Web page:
Wednesday, April 26, 2006

Summer School

Orla Melling (who wrote the magnificent Chronicles of Faerie) and I are booked for a discussion on faeries and allied topics at the Children's Books Ireland Summer School in Belvedere College. Showtime is 12 noon on May 20, which is a Saturday.

I'm hugely looking forward to meeting Orla again, but that's not the reason for this post. Just had word that Faber, who publish my non-fiction children's books, have brought forward publication date of the second volume of my Forbidden Truths series (Time Travel) from June to May 18 so those attending the school will have an opportunity to read it. Nice bit of marketing there, following hard on the heels of the series launch with Atlantis and Other Lost Civilizations, which seems to have taken off gratifyingly quickly.

Sunday, April 23, 2006

Books and Levitating Islands

Feeling particularly smug today. My former psycho-analyst (you didn't know I had an analyst, did you?*) Professor June Atherton, finally ran out of space for her amazing collection of books and presented me with several cases. What a haul! Psychology, biography, mythology, symbolism... this lot will keep me out of mischief for months.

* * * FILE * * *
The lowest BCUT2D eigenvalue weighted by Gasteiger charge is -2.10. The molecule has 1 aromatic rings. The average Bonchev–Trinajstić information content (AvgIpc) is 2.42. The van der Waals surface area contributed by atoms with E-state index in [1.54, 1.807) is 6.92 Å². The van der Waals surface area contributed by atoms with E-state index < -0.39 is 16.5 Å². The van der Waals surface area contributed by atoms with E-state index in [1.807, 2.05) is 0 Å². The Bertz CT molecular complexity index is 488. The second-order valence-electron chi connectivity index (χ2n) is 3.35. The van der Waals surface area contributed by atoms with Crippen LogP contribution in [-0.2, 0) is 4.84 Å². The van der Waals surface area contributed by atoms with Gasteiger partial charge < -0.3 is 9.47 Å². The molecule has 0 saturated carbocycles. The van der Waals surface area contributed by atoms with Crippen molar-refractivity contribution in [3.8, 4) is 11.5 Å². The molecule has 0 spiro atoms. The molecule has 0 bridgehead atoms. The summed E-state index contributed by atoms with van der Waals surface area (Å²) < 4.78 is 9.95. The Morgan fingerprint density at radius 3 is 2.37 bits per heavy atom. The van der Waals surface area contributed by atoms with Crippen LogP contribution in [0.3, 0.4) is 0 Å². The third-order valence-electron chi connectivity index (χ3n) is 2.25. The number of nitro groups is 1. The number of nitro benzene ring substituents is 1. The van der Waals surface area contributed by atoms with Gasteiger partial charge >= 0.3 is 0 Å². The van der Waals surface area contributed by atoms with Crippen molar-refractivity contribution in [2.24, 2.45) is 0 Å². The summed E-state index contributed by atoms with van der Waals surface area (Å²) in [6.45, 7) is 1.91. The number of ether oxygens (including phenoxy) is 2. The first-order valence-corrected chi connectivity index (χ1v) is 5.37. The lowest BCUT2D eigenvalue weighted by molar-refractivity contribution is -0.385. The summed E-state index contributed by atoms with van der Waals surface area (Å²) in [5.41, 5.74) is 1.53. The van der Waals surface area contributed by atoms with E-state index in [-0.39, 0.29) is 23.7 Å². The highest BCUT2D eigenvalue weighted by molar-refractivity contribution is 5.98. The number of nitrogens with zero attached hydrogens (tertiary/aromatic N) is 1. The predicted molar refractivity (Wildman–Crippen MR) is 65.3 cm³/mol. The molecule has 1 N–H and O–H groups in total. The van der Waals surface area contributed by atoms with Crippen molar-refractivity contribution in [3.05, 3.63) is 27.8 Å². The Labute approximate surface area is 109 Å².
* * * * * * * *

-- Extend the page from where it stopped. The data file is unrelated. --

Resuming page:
Meanwhile, another dear friend, Bridget from Texas, alerted me to a fascinating site devoted to anomalies, another of my interests. The URL is

and it's highly recommended to anomalists like myself who need lightening up.

* Jungian school, of course.

Thursday, April 20, 2006

Bosnian Pyramid

To judge from my latest emails, there's steadily mounting excitement about excavations currently going on in Bosnia which, it is hoped, will unearth Europe's first ancient pyramid. Some predictions suggest it may even be substantially larger than the Great Pyramid at Giza. Anybody who's read my non-fiction books will know my fascination for this sort of thing and I'll be watching developments with interest. If you'd like to do the same, start at:

then update at:

Tuesday, April 18, 2006


Following my appeal for coincidences on April 8, nothing for ten days then, this morning, downloaded my emails to find two communications on the subject, one from Ireland, one from India. Left me wondering if this was a coincidence...

Monday, April 17, 2006


Just back from a few days Easter break at Brook Lodge, one of my favourite spa hotels. Marvellous as always and imaginative enough to offer mutton on the Strawberry Tree menu. When was the last time you saw mutton on an Irish menu? The emphasis is always on lamb, yet slow-cooked mutton is as tasty a dish as you'll ever eat. I'm still largely vegetarian, but made an exception this time.